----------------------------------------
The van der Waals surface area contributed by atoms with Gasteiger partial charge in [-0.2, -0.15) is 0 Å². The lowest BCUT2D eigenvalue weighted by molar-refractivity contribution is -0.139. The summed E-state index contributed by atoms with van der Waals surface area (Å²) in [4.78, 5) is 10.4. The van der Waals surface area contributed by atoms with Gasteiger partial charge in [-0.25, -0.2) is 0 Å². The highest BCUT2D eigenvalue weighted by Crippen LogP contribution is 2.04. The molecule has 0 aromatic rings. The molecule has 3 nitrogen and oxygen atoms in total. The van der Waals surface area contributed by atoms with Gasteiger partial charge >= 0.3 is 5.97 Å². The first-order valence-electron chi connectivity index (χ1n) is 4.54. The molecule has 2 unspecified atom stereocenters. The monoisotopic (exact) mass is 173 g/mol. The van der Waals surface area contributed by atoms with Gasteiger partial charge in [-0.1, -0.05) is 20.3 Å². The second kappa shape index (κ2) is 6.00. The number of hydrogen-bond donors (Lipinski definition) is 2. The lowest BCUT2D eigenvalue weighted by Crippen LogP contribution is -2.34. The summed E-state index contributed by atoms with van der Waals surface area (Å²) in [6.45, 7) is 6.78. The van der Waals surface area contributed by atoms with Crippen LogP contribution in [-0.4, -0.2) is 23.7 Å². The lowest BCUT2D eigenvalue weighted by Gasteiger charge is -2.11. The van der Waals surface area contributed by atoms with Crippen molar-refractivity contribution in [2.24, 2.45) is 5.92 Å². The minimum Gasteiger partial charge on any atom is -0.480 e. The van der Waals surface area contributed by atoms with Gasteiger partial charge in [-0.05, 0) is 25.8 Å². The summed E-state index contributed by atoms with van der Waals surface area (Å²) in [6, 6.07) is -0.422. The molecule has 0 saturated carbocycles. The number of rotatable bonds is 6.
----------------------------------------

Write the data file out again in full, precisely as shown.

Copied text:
The van der Waals surface area contributed by atoms with Gasteiger partial charge in [-0.2, -0.15) is 0 Å². The lowest BCUT2D eigenvalue weighted by molar-refractivity contribution is -0.139. The summed E-state index contributed by atoms with van der Waals surface area (Å²) in [4.78, 5) is 10.4. The van der Waals surface area contributed by atoms with Gasteiger partial charge in [-0.25, -0.2) is 0 Å². The highest BCUT2D eigenvalue weighted by Crippen LogP contribution is 2.04. The molecule has 0 aromatic rings. The molecule has 3 nitrogen and oxygen atoms in total. The van der Waals surface area contributed by atoms with Gasteiger partial charge >= 0.3 is 5.97 Å². The first-order valence-electron chi connectivity index (χ1n) is 4.54. The molecule has 2 unspecified atom stereocenters. The monoisotopic (exact) mass is 173 g/mol. The van der Waals surface area contributed by atoms with Gasteiger partial charge in [-0.1, -0.05) is 20.3 Å². The second kappa shape index (κ2) is 6.00. The number of hydrogen-bond donors (Lipinski definition) is 2. The lowest BCUT2D eigenvalue weighted by Crippen LogP contribution is -2.34. The summed E-state index contributed by atoms with van der Waals surface area (Å²) in [6.45, 7) is 6.78. The van der Waals surface area contributed by atoms with Crippen LogP contribution in [-0.4, -0.2) is 23.7 Å². The lowest BCUT2D eigenvalue weighted by Gasteiger charge is -2.11. The van der Waals surface area contributed by atoms with Crippen molar-refractivity contribution in [2.24, 2.45) is 5.92 Å². The minimum Gasteiger partial charge on any atom is -0.480 e. The van der Waals surface area contributed by atoms with Gasteiger partial charge in [-0.05, 0) is 25.8 Å². The summed E-state index contributed by atoms with van der Waals surface area (Å²) in [6, 6.07) is -0.422. The molecule has 0 saturated carbocycles. The number of rotatable bonds is 6.